How Will Increased HUD Funding Benefit, Disabled People?

The United States Department of Housing and Urban Development distributes millions of dollars to local officials. The purpose of the funding is to assist disabled people in obtaining housing in their communities.

This month, the agency said it would give $24.7 million to 98 local public housing authorities to offer permanent affordable housing to disabled people. The funding is estimated to benefit up to 2,210 households, according to federal officials.

The funds are provided through the Department of Housing and Urban Development’s Section 811 Mainstream Housing Choice Voucher Program. It is intended to assist non-elderly disabled adults who are transitioning from institutions or other segregated settings, as well as those who are at risk of institutionalization or homelessness.

According to federal housing officials, local public housing authorities are expected to collaborate with community partners such as centers for independent living, state protection and advocacy organizations, and Medicaid agencies to assist with the application and initial housing search.

The Housing Choice Voucher program is a type of government rent assistance. The funds cover a portion or all of the voucher holder’s rent. Each household will spend between 30% and 40% of its income on rent on average. Many voucher recipients have a disabled member in their home. According to Bankrate, 43% of households receiving a voucher last year had at least one disabled family member.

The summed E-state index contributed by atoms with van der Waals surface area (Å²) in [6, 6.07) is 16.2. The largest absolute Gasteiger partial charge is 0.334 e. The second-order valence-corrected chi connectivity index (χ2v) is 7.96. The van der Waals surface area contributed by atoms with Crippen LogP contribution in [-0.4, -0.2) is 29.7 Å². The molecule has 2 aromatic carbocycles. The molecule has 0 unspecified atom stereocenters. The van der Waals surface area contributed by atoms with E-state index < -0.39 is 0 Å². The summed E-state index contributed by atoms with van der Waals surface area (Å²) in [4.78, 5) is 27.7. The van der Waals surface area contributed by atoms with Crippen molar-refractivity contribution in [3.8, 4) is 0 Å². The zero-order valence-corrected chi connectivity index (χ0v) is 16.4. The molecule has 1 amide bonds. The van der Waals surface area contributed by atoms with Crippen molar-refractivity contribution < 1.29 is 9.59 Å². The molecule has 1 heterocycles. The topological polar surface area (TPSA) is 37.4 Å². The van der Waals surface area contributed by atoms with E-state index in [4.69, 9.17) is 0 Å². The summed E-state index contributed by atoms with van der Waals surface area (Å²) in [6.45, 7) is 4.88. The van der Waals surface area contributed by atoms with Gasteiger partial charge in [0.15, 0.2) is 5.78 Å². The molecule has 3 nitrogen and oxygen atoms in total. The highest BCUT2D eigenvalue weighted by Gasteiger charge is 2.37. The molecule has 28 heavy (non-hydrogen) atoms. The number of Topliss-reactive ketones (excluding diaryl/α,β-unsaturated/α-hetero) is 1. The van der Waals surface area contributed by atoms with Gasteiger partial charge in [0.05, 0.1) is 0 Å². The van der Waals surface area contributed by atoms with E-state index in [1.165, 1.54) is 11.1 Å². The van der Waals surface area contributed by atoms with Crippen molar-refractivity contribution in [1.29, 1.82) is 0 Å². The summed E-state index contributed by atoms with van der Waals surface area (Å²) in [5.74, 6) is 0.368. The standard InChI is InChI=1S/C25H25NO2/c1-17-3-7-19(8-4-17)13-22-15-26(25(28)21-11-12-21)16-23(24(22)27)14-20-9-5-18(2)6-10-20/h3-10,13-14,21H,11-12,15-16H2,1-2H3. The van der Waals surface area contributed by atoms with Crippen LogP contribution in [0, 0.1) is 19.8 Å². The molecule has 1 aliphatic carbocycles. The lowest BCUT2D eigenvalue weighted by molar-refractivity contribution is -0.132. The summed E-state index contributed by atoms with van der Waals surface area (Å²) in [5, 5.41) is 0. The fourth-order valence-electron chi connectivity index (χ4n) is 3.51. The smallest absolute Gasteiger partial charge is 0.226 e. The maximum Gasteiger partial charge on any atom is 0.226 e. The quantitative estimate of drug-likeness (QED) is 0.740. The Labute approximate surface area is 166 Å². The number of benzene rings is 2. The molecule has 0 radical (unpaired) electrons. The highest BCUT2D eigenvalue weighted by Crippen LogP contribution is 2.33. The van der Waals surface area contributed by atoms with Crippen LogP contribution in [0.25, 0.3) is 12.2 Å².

It can be challenging for disabled people to find affordable and accessible housing. Apartment List conducted a study in 2020 utilizing data from the American Community Survey and the American Housing Survey. Only 9% of households with a disabled family member, according to the survey, reside in an accessible home. Only 6% of homes in the United States are accessible, despite the fact that more than 15% of households include a physically disabled member.

The wait for housing is often years long. According to a CBPP analysis of HUD data, only two of the 50 largest housing agencies had average wait times of less than a year for families that made it off the waiting list; the longest had wait times of up to eight years. Families waiting for vouchers in the United States have been on waitlists for an average of more than 2.5 years.

Hopefully, by acknowledging how difficult it is to find accessible housing, we can all work together to reduce housing barriers for disabled people. All disabled people should have access to safe, affordable housing. Increased funding will allow more people to find housing. Housing is a fundamental part of life, and no one should struggle to find a place to live.


Acosta, Sonya, and Erik Gartland. “Families Wait Years for Housing Vouchers Due to Inadequate Funding.” Center on Budget and Policy Priorities, Center on Budget and Policy Priorities, 22 July 2021,

Heasley, Shaun. “Housing Vouchers Earmarked for People with Disabilities.” Disability Scoop, Disability Scoop, 20 Jan. 2023,

Miller, Maya. “What You Need to Know about How Section 8 Really Works.” ProPublica, Pro Publica Inc, 9 Jan. 2020,

Rivelli, Elizabeth. “Section 8 Housing Facts and Statistics.” Edited by Maggie Kempken, Bankrate, Bankrate, 6 Apr. 2022,

Warnock, Rob. “How Accessible Is the Housing Market?” Apartment List , Apartment List, 19 February, 2020,

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